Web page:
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Tiger Woods, in first event since father's death, misses first major cut as a pro

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MAMARONECK, N.Y. – Sunday, someone will raise the U.S. Open trophy and will likely pay homage to their father. But it won’t be Tiger Woods.

Woods shot his second straight 6-over 76 Friday to assure him of the weekend off for the first time in 38 major championships as a professional.

After a couple of months’ worth of personal turmoil, this one had to sting, at least on a professional level.

"He’s not God." Those were the words of one fan after seeing Tiger’s score as he played his final hole in the second round, his final hole of the tournament, the par-4 ninth.

No, he’s not God. If he was, he probably wouldn’t take his own name in vain, like when he did after pulling his tee shot into the rough on the par-5 fifth.

Little went right for Tiger Woods during two frustrating rounds at Winged Foot.

By that time, Woods was already 10 over par for the championship, 4 over for the day. He made a pair of double-bogeys over his first seven holes on Friday, and offset a birdie at the 17th, his eighth hole of the day, with a bogey at the fourth.

That bogey was ultimately the beginning of the end for Woods. He had made some incredible par saves to start his second nine and remain at 9 over, and then pured his tee shot on the par-4 fourth.

"Holy sh*t! That must be 320, 330 (yards)." Those were the words of another fan who witnessed Tiger’s massive drive split the center of the fairway, at least 20 yards farther than his playing competitors, defending champion Michael Campbell and reigning U.S. Amateur champion Eduardo Molinari.

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For the better part of 12 holes, Woods had been scrambling to save par – and even to try and salvage bogey. Now he had a chance to make just his fourth birdie of the tournament and give him a chance to hang around for the weekend. Instead, he pushed his approach to the right, 35 feet from the flag; knocked his birdie putt 8 feet past; and then two-putted from there to dig his hole a little bit deeper.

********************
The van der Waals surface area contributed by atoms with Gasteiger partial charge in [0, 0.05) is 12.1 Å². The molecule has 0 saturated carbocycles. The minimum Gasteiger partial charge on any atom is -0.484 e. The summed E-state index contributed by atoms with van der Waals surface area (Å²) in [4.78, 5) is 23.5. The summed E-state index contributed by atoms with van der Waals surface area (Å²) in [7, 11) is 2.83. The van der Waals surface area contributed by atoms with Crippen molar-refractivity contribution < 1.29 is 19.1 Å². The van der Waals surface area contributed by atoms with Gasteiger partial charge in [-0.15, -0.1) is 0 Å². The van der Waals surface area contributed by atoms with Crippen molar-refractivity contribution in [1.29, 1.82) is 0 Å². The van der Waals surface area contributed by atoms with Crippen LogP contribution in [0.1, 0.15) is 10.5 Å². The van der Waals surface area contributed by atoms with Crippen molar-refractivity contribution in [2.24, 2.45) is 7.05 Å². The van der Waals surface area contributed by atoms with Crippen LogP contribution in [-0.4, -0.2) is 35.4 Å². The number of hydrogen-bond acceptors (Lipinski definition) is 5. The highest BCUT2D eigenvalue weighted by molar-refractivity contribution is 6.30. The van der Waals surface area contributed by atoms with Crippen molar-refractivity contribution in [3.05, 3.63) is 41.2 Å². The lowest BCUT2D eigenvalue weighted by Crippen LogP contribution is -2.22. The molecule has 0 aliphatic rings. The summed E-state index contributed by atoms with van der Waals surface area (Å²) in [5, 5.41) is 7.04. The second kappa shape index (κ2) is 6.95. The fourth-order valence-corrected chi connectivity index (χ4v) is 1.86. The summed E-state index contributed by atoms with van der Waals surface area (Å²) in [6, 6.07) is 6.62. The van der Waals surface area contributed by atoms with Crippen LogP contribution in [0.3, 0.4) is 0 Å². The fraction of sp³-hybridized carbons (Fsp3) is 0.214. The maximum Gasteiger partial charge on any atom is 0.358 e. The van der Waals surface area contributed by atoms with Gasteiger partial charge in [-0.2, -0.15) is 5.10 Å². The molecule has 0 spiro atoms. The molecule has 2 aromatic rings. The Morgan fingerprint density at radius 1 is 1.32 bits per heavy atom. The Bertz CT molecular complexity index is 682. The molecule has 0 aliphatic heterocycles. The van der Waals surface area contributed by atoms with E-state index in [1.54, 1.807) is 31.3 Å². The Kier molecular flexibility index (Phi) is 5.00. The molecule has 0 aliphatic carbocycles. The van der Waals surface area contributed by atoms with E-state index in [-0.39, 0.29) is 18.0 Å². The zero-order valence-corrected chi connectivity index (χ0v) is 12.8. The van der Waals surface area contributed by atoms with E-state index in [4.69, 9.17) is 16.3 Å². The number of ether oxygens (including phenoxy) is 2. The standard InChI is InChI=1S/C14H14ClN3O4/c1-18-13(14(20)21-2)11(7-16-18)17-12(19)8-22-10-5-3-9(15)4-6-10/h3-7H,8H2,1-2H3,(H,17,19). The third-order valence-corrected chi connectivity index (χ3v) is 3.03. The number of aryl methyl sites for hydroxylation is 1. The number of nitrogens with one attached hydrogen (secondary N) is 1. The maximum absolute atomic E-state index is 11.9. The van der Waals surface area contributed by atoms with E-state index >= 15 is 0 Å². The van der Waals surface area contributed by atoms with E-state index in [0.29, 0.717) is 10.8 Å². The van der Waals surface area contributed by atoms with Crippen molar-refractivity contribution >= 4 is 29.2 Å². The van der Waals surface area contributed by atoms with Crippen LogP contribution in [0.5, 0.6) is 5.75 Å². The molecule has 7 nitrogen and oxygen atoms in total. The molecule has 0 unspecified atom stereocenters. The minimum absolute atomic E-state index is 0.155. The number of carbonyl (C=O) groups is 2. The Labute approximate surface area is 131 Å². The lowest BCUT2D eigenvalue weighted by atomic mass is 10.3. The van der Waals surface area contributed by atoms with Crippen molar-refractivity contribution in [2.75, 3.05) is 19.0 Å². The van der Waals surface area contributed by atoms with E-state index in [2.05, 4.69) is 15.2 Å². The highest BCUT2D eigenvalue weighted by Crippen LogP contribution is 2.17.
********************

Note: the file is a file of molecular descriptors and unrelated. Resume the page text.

That dropped him to 10 over and put him in grave danger of missing the cut. The last noticeable scoreboard, a few holes back, showed Steve Stricker leading the way at 2 under. And with the top 60 and all those within 10 strokes of the lead making the cut, Woods had to make a big move in a small amount of time.

"He could be in trouble if Stricker stays at 2 (under)."

"Stricker’s not going to stay at 2."

The fans on the second hole were right; Stricker didn’t stay at 2 under. In fact, he bogeyed his 16th and 17th holes of the day to fall back to even par, making Tiger’s 10 over total, at the time, the cut line.

Woods’ errant drive at the 515-yard, par-5 fifth led to another scrambling par. Every time a window of opportunity seemed to open for Woods, he managed to shut it on his own hands.

At the par-4 sixth, a hole measuring around 320 yards, Woods selected driver, much to the delight of the crowd. He then proceeded to hit it about 40 yards off line and to the right.

Before he could flop his second shot over the gallery and onto the green, the scoreboard near the sixth green made a change. Stricker’s score was removed.

"Where’s Stricker going?"

And then came a huge groan. Stricker had birdied his final hole to post 1 under. Tiger’s 10 over was no longer good enough to cut it.

He managed to save par on No. 6, meaning he needed at least one birdie over his final three holes to make it. Whether or not Tiger knew that for fact or not as he approached the tee on the seventh is not clear. But the expressions on the group’s collective faces left nothing to the imagination as to where they stood in the championship. Combined, the three men were at 31 over – and they looked it.